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Antimicrob Agents Chemother. 2005 Mar;49(3):1101-5.

High prevalence of markers for sulfadoxine and pyrimethamine resistance in Plasmodium falciparum in the absence of drug pressure in the Ashanti region of Ghana.

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Department of Molecular Medicine, Bernhard-Nocht Institute for Tropical Medicine, Bernhard Nocht Str. 74, 20359 Hamburg, Germany.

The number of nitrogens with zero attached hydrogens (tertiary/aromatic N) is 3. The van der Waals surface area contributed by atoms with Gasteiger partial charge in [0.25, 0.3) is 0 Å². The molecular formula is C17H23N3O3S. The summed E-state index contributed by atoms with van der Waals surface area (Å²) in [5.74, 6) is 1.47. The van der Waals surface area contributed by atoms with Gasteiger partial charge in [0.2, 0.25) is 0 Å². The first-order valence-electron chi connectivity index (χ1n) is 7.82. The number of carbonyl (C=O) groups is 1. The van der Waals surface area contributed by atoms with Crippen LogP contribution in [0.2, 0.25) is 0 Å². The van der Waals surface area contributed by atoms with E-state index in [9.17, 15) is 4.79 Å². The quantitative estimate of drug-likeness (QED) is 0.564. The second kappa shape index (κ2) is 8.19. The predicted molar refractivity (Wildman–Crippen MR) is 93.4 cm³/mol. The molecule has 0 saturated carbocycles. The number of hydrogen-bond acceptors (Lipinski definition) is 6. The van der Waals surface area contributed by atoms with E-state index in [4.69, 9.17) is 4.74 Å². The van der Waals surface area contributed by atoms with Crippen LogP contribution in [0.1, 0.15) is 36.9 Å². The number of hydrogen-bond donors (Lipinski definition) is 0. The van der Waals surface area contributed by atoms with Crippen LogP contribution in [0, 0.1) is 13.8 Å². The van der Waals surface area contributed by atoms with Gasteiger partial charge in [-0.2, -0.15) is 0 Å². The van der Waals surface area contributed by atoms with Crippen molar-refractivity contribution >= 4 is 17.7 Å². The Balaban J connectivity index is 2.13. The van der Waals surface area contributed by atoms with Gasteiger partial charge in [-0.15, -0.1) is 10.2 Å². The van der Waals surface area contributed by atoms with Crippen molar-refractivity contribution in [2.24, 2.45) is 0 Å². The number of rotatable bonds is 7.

Markers of Plasmodium falciparum resistance to chloroquine (CQ) and pyrimethamine-sulfadoxine (PYR-SDX) are widespread in areas where malaria is endemic. In an area where the use PYR-SDX is negligible, the Ashanti Region of Ghana, West Africa, adult individuals were enrolled in an analysis of CQ- and PYR-SDX-associated molecular resistance markers in 2001 (n = 177) and 2003 (n = 180). Parasite prevalence, as assessed by PCR assays, were 56.5 and 48.8% in 2001 and 2003, respectively. A high frequency of CQ, PYR, and SDX resistance markers was observed, whereby, as a weak trend, the frequency was higher in 2003. The quintuple combination of three pfdhfr mutations and two pfdhps mutations has previously been recognized to be the most important determinant of PYR-SDX resistance. Approximately 60% of parasite carriers harbored fourfold mutated parasites, indicative of a considerable risk for a switch to high-level PYR-SDX resistance in an area where the rate of PYR-SDX use is low. Among the factors contributing to the high frequency of PYR-SDX resistance-associated mutations are background use of PYR-SDX, past use of PYR for malaria prophylaxis, cross-resistance of trimethoprim with PYR, and the sufficient biological fitness of resistant parasites in the absence of drug pressure.

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